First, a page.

27 Feb February News: Top 3
Staying up to date with what’s going on in your community and nation is important; but keeping up with the the many events that happen each week, much less each day, is nearly impossible.
Educating yourself on the current events going on around you can save time and keep you safe. However, staying on top of an endless news cycle is not something many people have time for.
Because of this, we’ve put together an overview of the top three news stories for this month:
In an effort to more accurately reflect the U.S. car-driving population, at least one manufacturer is making crash-test dummies bigger and older.
“The typical patient today is overweight or obese – they’re the rule rather than the exception,” said Dr. Stewart Wang, director of the University of Michigan International Center for Automotive Medicine, in a statement. “You can’t talk about injuries without talking about the person.”
The new crash-test models include a 273-pound dummy, more than 100 pounds heavier than normal, as well as a prototype based on an overweight 70-year-old woman (The Sacramento Bee).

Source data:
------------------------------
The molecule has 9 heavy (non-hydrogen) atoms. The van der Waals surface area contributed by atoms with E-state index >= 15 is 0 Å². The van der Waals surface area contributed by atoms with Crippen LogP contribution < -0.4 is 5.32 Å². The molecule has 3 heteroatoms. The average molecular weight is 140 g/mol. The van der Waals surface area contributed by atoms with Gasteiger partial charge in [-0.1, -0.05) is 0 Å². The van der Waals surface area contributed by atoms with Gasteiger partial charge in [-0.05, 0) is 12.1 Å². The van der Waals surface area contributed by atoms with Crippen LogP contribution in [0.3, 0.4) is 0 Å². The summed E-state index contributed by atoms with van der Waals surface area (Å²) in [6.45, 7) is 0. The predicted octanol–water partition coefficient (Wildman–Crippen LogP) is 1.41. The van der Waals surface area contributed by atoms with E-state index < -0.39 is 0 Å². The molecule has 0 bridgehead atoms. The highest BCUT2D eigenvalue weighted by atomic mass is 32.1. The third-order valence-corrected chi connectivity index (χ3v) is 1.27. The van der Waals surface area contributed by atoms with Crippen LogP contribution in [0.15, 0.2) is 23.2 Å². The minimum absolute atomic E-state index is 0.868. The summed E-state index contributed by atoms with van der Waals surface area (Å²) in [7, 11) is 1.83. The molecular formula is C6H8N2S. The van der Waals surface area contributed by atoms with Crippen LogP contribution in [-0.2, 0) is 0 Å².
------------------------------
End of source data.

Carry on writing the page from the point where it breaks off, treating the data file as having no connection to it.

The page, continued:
Using your phone for anything while driving – not just texting – could soon be illegal in Oklahoma.
State Senator J.J. Dossett is proposing changes to Oklahoma’s texting and driving law; he said he wants drivers to have nothing but the steering wheel in their hands.
Many Oklahoma residents have been killed lately due to cell phone usage while driving, either by themselves or a fellow driver.
If the law passes, Dossett said drivers could be fined up to $100. If the driver is in a school or construction zone and causes an injury, they could be fined up to $5,000. If a driver causes a deadly crash, it could be up to $10,000.
Dossett said, “In our fast-paced world, sometimes we have to step back and do what’s safe instead of doing what’s efficient at that moment” (News on 6).
A jump in traffic fatalities last year pushed deaths on U.S. roads to their highest level in nearly a decade.
Fatalities rose 6 percent in 2016, reaching an estimated 40,200 deaths compared to 37,757 deaths the previous year, according the National Safety Council.
The increase came as Americans drove more last year — a 3 percent increase in total miles. The council cited continued lower gasoline prices and an improving economy as key factors (Fox News).
Truskett Law is committed to keeping our community safe and healthy. If you or a loved one has been injured in a car wreck, we are here to help. We give free consultations for injuries, car wrecks and wrongful deaths.
Give us a call at (918) 392-5444